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The strange physics of the black hole revealed in NASA's rendering



Black holes in your mind? You're in luck because NASA has a new preview showing how these huge objects work.

Black holes are extremely high density regions that distort the space around them to such an extent that they capture matter and light. If an object approaches too close and enters the point of return of the black hole, called the event horizon, it cannot escape the black hole. Even light cannot move fast enough to escape from the black hole if it falls beyond this point.

The event horizon is so small that no telescope can imagine it. Only after the Event Horizon telescope brought together several observatories around the world did the team working together in 201

7 create an image of a supermassive black hole in the M87 galaxy, which scientists released earlier this year .

] Related: Eureka! Scientists for the first time shoot a black hole

Tagged from the animation detailing different parts of the black hole anatomy.

(Image credit: Jeremy Schnittman / NASA Godard Space Center

A new NASA preview shows a more detailed view of black hole physics than this image can reveal. Animation shows how a black hole ] distorts its neighborhood – just like a carnival mirror, NASA says in a statement.

When debris (like gas) falls into a black hole, material collapses into a thin structure called an accretion disk. Curving magnetic fields around the disk transform the gas cluster. in knots, ka But these nodes are transient as matter moves closer to the orbit that pulls gas around the black hole in light and dark sails.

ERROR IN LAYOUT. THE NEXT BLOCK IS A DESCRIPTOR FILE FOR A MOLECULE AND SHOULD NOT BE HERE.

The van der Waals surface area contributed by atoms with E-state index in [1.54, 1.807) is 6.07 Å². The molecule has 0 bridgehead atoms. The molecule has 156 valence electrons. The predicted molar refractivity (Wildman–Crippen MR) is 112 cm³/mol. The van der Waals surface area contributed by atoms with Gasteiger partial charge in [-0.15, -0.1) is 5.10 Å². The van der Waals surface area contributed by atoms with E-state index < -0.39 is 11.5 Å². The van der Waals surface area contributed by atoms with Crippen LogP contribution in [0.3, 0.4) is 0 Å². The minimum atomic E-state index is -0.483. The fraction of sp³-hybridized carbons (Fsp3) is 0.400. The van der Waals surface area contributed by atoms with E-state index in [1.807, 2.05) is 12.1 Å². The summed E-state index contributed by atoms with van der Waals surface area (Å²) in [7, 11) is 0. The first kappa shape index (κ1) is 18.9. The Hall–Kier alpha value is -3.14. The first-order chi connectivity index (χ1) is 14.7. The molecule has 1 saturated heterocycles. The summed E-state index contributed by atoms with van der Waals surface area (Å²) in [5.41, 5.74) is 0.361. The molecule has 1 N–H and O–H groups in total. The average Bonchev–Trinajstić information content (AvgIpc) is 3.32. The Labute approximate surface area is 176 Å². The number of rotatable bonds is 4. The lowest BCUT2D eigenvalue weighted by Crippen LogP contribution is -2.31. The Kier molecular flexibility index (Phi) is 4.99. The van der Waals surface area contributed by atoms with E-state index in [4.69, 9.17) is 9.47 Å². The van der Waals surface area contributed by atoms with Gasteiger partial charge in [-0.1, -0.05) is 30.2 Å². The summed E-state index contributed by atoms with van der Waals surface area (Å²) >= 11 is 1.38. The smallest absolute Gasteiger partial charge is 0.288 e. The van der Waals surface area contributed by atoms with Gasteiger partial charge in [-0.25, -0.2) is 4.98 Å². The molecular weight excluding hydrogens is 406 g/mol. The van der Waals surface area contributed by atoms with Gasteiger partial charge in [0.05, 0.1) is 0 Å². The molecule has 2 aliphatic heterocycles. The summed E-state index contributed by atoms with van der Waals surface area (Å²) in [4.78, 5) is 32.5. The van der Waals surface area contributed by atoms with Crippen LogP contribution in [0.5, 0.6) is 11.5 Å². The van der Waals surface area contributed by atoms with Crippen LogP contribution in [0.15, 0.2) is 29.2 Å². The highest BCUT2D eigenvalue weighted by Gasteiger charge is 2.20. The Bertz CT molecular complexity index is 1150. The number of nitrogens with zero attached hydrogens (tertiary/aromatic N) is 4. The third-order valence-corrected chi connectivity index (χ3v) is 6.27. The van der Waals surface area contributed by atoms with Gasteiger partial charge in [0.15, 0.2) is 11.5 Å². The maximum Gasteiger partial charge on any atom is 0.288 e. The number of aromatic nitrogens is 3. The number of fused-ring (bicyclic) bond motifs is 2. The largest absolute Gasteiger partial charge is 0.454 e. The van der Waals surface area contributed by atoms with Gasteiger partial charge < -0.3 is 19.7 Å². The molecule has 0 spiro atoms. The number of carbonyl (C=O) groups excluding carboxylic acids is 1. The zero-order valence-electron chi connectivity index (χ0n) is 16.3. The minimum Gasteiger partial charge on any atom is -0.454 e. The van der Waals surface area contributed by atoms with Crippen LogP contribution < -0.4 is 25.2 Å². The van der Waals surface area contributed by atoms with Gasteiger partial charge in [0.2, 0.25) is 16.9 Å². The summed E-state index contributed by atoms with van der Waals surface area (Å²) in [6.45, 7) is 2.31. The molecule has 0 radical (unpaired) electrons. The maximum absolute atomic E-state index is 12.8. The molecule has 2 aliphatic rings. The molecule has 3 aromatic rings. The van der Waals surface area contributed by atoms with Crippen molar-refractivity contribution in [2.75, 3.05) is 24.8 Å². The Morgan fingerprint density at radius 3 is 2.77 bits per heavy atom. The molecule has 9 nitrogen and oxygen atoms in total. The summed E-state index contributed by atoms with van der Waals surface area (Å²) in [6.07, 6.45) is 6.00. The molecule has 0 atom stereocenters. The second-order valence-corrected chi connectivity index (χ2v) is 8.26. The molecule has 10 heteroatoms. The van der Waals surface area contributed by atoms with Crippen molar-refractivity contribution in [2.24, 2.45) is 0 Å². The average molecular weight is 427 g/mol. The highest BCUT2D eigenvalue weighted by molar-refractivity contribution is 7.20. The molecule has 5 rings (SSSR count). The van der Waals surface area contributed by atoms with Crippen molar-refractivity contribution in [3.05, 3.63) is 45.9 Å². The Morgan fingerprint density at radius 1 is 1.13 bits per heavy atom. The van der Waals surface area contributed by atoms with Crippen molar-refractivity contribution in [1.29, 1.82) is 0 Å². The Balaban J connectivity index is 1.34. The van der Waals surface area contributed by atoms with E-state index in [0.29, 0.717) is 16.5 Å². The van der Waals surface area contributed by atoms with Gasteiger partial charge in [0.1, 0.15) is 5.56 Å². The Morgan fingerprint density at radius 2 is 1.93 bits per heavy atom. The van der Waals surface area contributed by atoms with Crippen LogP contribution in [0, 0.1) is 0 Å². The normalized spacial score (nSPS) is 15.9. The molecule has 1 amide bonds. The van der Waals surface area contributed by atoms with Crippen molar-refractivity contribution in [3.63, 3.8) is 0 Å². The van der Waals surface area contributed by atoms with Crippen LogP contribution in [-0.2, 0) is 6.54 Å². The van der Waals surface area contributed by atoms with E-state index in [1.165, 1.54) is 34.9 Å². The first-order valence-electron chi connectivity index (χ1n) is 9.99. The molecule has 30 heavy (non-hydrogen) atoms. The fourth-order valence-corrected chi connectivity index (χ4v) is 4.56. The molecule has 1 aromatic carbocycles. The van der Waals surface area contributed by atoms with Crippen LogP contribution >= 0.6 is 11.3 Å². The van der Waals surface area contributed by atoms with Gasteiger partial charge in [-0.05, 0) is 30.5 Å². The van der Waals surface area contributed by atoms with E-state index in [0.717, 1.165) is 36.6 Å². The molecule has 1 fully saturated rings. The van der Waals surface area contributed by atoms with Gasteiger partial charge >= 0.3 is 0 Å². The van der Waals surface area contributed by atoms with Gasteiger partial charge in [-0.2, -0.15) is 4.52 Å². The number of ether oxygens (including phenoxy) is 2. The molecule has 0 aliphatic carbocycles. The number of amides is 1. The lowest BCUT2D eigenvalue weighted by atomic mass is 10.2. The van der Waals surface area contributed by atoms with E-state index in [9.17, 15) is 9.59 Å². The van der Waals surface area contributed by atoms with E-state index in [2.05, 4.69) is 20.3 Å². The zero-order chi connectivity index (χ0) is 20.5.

Visualization shows how light behaves as an observer on Earth watching the end of gas. rotating around a black hole In this scenario, the gas on the left side of the rotating disk looks brighter than the material on the right, NASA explained, because that gas on the left is moving toward us. The light waves emitting from the left side of the disc are compacted (from our point of view) and thus appear brighter. On the right side, the gas is moving away from us, so the light waves are stretching out and this side looks darker.

Another way to imagine this effect called the Doppler effect is to imagine yourself looking at a car on a circular track. As the car makes a turn and faces you, its motor sounds louder because the car is moving toward you, so its sound waves are compressed. As the car turns around and turns towards you, its motor sounds quieter as the sound waves stretch.

Other aspects of black hole physics are more difficult to represent. For example, the preview also shows what happens when the light gets very close to the black hole. Light consists of particles called photons . As light circles the black hole two, three or more times, it forms a photonic ring. The light seems distorted, NASA explained, because the photons circled the black hole repeatedly (in slightly different orbits) before escaping and reaching our telescopes or eyes.

"Simulations and movies like these really help us visualize what Einstein meant when he said gravity distorts the fabric of space and time," Jeremy Schnittman, who generates images using custom software at the Space Flight Center of NASA's Goddard Maryland, said in a statement .

Follow Elizabeth Howell on Twitter @howellspace . Follow us on Twitter @Spacedotcom and on Facebook .

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